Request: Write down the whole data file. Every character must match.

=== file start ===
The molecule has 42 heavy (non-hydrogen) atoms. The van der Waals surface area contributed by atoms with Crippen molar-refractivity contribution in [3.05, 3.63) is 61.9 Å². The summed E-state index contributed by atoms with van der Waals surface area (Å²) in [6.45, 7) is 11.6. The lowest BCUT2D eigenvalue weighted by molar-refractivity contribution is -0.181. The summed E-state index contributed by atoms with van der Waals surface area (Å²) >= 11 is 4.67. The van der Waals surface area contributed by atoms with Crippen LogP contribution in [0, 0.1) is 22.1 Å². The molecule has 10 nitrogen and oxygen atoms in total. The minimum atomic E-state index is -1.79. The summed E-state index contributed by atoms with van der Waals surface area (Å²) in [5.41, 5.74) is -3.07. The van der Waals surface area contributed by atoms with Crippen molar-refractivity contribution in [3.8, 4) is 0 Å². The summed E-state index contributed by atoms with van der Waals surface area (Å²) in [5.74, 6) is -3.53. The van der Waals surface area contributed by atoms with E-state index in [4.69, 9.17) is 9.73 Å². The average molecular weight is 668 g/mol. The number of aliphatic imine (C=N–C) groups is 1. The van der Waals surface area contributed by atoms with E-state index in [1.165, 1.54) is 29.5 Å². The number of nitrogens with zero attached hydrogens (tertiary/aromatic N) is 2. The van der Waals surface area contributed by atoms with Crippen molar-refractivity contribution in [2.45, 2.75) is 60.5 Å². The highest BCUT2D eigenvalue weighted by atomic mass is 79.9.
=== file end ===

The molecule has 42 heavy (non-hydrogen) atoms. The van der Waals surface area contributed by atoms with Crippen molar-refractivity contribution in [3.05, 3.63) is 61.9 Å². The summed E-state index contributed by atoms with van der Waals surface area (Å²) in [6.45, 7) is 11.6. The lowest BCUT2D eigenvalue weighted by molar-refractivity contribution is -0.181. The summed E-state index contributed by atoms with van der Waals surface area (Å²) >= 11 is 4.67. The van der Waals surface area contributed by atoms with Crippen LogP contribution in [0, 0.1) is 22.1 Å². The molecule has 10 nitrogen and oxygen atoms in total. The minimum atomic E-state index is -1.79. The summed E-state index contributed by atoms with van der Waals surface area (Å²) in [5.41, 5.74) is -3.07. The van der Waals surface area contributed by atoms with Crippen molar-refractivity contribution in [3.8, 4) is 0 Å². The summed E-state index contributed by atoms with van der Waals surface area (Å²) in [5.74, 6) is -3.53. The van der Waals surface area contributed by atoms with E-state index in [4.69, 9.17) is 9.73 Å². The average molecular weight is 668 g/mol. The number of aliphatic imine (C=N–C) groups is 1. The van der Waals surface area contributed by atoms with E-state index in [1.165, 1.54) is 29.5 Å². The number of nitrogens with zero attached hydrogens (tertiary/aromatic N) is 2. The van der Waals surface area contributed by atoms with Crippen molar-refractivity contribution in [2.45, 2.75) is 60.5 Å². The highest BCUT2D eigenvalue weighted by atomic mass is 79.9.